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Indian Economy must embrace necessary changes to grow at faster speed

Economists of a certain vintage will remember the old development models in which rapid economic growth was held back by three key constraints.

The first was the savings constraint. A poor country such as India could not save enough of its annual national income to sustain high rates of investment. The lack of domestic savings was without doubt the most serious constraint to economic growth in the early decades after political independence.

The second was the foreign exchange constraint. This lack of hard currency to import the capital equipment needed to build new industrial capacity led to the Nehruvian quest to build a domestic capital goods industry ahead of a consumer goods industry.

The third was the food constraint. The Mumbai critics of the Mahalanobis plans had warned that the impact of the lack of wage goods would be inflationary as money incomes went up. The mainstream plan models optimistically considered agriculture as a bargain sector in which production could be increased with minimal investment.

Each of these constraints has eased as the decades went by. India now has a savings rate that compares well with those in the East Asian economies during their economic accelerations. Foreign exchange is no longer scarce; the Reserve Bank of India has a huge pile of hard currency.

And what about the food constraint? In some of his recent writings in The Indian Express, Harish Damodaran has put forth a fascinating hypothesis that Indian agriculture has now entered a new era of permanent surpluses. He argues that new seeds plus faster diffusion of new technology has changed the traditional dynamics of production in crops ranging from pulses to vegetables to sugar to wheat. “The flip side of a more elastic supply curve, however, is that it makes gluts commonplace and shortages temporary”, Damodaran wrote last month.

Much of the current discussion has remained focused on the immediate implications of such permanent agricultural surpluses. However, the key question over the longer term is whether it is time to say that the old food constraint on Indian economic growth has now disappeared and then ask what this could mean for Indian macroeconomics.

The wage-goods constraint was acutely felt in the 1965-1980 period. It is no surprise that these were also the years of industrial stagnation. One group of Indian economists had argued at the time that the two were intimately connected. Industrial stagnation was linked to the food constraint. Higher food prices were pushing up industrial wages more rapidly than underlying productivity. The result was a profits squeeze that hurt investment in new capacity.

An alternative view was that the problem was actually quite the opposite. A lack of purchasing power in the rural areas was restricting the demand for industrial goods in India. A shift in domestic terms of trade in favour of agriculture would act as a stimulus to consumer demand. The first view was led by the supply side while the second view looked at the problem from the demand side. Tangentially, it is worth pointing out that the Nehruvian plans had a firm supply-side bias.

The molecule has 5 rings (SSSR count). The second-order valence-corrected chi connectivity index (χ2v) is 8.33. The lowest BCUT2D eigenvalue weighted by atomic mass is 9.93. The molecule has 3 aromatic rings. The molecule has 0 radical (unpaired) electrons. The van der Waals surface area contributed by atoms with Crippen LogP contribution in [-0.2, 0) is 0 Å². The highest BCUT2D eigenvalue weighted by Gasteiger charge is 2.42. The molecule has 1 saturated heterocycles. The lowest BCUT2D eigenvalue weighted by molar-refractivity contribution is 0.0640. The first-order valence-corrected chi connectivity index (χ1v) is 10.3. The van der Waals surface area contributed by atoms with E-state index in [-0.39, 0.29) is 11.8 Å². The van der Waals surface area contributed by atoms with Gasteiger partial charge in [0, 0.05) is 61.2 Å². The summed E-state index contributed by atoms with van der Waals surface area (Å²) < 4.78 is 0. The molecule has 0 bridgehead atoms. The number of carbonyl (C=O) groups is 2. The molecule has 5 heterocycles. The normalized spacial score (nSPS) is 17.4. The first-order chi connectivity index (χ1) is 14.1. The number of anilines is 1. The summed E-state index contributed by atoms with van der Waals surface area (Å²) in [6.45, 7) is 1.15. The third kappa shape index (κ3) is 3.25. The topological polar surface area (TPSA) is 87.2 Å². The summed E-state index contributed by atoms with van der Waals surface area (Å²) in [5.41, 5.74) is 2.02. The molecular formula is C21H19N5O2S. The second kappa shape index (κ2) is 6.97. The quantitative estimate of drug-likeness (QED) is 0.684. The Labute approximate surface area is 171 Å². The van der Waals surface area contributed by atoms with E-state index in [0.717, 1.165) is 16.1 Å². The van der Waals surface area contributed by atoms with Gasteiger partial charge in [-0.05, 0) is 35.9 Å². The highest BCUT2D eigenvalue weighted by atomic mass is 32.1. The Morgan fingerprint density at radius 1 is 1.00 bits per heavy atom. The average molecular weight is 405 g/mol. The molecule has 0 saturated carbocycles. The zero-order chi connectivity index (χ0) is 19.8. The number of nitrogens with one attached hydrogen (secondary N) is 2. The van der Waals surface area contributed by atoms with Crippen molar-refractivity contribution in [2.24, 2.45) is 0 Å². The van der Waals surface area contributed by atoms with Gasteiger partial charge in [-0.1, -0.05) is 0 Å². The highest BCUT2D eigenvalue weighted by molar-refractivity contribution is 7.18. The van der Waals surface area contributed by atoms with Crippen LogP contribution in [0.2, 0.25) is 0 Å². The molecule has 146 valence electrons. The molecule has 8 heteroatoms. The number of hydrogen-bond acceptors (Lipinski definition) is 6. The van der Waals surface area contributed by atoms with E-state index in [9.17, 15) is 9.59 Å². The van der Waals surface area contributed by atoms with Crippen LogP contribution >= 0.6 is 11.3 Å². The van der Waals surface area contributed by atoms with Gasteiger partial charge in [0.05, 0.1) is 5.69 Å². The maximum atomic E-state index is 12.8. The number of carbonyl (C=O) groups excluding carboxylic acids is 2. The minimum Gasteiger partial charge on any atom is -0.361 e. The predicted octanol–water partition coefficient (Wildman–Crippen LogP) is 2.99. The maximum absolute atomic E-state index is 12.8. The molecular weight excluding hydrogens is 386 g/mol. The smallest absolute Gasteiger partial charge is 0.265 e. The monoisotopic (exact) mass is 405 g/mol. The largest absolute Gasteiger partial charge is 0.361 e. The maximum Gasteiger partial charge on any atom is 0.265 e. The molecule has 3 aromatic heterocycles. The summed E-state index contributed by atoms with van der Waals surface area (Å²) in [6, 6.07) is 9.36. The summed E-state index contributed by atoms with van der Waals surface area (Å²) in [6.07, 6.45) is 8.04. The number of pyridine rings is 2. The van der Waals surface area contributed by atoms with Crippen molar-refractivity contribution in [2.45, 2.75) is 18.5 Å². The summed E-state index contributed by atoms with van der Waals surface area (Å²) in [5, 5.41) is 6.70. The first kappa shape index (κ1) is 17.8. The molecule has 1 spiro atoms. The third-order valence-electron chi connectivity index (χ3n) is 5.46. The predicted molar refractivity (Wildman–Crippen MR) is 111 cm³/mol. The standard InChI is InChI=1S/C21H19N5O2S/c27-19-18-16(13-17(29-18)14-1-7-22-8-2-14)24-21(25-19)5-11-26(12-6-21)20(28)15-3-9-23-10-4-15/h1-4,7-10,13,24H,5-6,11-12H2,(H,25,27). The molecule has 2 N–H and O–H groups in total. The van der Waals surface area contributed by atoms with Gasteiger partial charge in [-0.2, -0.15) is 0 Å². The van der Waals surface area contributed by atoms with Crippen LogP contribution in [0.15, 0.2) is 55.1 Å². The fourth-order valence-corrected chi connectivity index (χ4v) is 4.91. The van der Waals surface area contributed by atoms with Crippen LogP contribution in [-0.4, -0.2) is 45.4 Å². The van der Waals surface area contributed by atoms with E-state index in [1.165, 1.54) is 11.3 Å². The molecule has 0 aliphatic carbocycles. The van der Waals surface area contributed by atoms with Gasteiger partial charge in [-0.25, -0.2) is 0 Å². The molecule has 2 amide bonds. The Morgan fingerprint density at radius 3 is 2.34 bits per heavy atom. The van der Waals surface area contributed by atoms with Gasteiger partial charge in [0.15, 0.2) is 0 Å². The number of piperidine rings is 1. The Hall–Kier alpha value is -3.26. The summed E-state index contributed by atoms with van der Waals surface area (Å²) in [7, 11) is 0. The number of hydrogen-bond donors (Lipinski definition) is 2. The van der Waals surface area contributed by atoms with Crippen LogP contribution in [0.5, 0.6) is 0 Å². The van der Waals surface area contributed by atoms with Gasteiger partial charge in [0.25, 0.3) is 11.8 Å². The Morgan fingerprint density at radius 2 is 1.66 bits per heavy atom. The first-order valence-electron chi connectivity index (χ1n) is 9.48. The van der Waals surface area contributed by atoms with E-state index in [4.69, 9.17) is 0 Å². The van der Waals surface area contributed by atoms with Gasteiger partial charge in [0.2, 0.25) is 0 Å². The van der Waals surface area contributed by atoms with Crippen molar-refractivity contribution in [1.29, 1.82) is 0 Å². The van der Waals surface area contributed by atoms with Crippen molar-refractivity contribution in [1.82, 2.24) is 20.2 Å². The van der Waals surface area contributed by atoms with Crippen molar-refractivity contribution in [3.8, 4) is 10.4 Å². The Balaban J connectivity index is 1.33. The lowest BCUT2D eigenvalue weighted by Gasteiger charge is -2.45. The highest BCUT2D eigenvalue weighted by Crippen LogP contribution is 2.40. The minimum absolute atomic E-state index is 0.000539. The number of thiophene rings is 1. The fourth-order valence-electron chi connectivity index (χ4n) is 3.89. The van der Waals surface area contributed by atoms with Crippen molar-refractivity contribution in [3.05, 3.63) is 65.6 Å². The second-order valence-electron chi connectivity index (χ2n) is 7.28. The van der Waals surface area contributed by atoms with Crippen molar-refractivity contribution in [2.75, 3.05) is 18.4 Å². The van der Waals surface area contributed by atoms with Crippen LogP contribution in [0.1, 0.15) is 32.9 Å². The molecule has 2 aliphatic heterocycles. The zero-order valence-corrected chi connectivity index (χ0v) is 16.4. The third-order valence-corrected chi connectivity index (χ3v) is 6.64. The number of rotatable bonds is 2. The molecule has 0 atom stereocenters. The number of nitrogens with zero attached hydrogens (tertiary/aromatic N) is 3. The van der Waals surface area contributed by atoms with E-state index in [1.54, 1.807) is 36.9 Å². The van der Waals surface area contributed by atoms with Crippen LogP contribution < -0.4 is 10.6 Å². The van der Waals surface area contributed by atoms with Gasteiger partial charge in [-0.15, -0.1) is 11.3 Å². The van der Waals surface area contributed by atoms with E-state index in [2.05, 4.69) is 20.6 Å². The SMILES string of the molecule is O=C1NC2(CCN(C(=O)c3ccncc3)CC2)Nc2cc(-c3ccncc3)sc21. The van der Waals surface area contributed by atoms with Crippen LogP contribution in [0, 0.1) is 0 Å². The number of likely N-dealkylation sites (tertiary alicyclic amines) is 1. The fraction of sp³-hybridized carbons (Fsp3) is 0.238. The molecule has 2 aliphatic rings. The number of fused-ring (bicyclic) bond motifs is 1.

These old debates will now only interest economic historians. However, they do have some resonance in our times. One key issue that Indian policy thinkers will have to grapple with in the era of agricultural surpluses is whether low food prices will help industrial profits by keeping wage growth under control, or whether they will hurt industrial growth because of a collapse in rural demand. The link between the food and industrial sectors does not get the attention it deserves.

The related issue is whether the diversification of the rural economy in recent years—a recent paper written for the NITI Aayog by Ramesh Chand, S.K. Srivastava and Jaspal Singh shows that more than half of Indian industrial production comes from the rural areas—means that a more granular view of the impact of structural food surpluses may be needed. In a landmark work published in 1976, economist Ashok Mitra, who later became finance minister of West Bengal, had shown through careful empirical work that changes in food prices affect various social groups differently: “While the shift in the terms of trade has implied a shift in real incomes in favour of the farming community considered as an aggregate vis-a-vis the rest of the nation, the resulting gains have been exclusively monopolised by the surplus-raising farmers and their trading partners; landless labourers and small farmers, who are net purchasers of grains from the market, have been as adversely affected by the rise in farm prices as the non-agricultural classes in general.”

The structural shift in Indian agriculture from intermittent shortages to permanent surpluses could thus have profound implications for the Indian economy. The three main constraints that dominated development thinking in the first decades after independence—the savings constraint, the foreign exchange constraint, the food constraint—are now history. The nature of constraints have now changed, as is only to be expected in any rapidly growing economy—infrastructure bottlenecks, institutional rigidities, human capital limitations.

The job of policy strategists is always to identify the binding constraints to growth and then try to figure out which policies will help ease them. Some more of that intellectual work is needed right now.

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